Evaluating social influence and social change


Evaluating social influence and social change


  • Research supporting normative influences - Nolan wanted to see if people could reduce their energy intake, and gave out signs for doors in San Diego. One group were given signs saying they were reducing their intake, whereas the other group were given signs saying to save energy. The first group had a significant decrease in energy use. This shows that NSI can be used to create social change.
  • Minority influence supports social change - Nemeth claimed social change was due to engagement with minority view. The wider society critically evaluate minority viewpoints and leads to better decision making. This shows dissenting minorities as important.


  • Countering NSI research - Foxcroft studied drinking patterns similarly to Nolan. Only few participants reduced their drinking quantity but did not reduce frequency. This study shows that NSI may not cause long term changes to behaviour.
  • Role of deeper processing - Mackie does not agree that minority influence converts individuals to that view, and that majority influence creates deeper processing when you disagree with their views. This means that a central part of minority influence is challenged and reduces its validity of causing social change.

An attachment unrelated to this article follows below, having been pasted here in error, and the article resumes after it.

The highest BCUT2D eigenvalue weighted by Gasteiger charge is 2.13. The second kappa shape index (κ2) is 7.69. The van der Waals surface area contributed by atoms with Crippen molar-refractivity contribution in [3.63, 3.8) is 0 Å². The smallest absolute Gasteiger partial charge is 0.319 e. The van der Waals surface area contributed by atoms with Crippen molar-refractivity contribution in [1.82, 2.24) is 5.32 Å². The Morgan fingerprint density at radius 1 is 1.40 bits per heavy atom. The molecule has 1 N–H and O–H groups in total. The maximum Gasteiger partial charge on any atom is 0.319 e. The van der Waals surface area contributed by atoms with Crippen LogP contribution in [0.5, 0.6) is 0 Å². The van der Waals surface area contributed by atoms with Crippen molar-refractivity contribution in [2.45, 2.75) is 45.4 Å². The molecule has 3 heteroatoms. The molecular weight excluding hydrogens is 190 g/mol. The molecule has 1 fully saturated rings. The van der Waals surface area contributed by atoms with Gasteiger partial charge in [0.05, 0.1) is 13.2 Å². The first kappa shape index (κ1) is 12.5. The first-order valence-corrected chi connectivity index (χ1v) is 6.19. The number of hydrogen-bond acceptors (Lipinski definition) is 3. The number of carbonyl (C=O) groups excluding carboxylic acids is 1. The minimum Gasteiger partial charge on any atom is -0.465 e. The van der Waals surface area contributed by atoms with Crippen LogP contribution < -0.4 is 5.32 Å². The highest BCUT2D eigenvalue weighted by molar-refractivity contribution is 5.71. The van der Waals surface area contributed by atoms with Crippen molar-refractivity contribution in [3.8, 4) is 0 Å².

• Barriers to social change - Bashir found that participants did not want to be associated with stereotypical minority groups, such as environmentalists. This reduces minority influence.


Overall social change can be made as a result of social influence (especially NSI), and through minority influence. However there are both strengths and weaknesses to this. 


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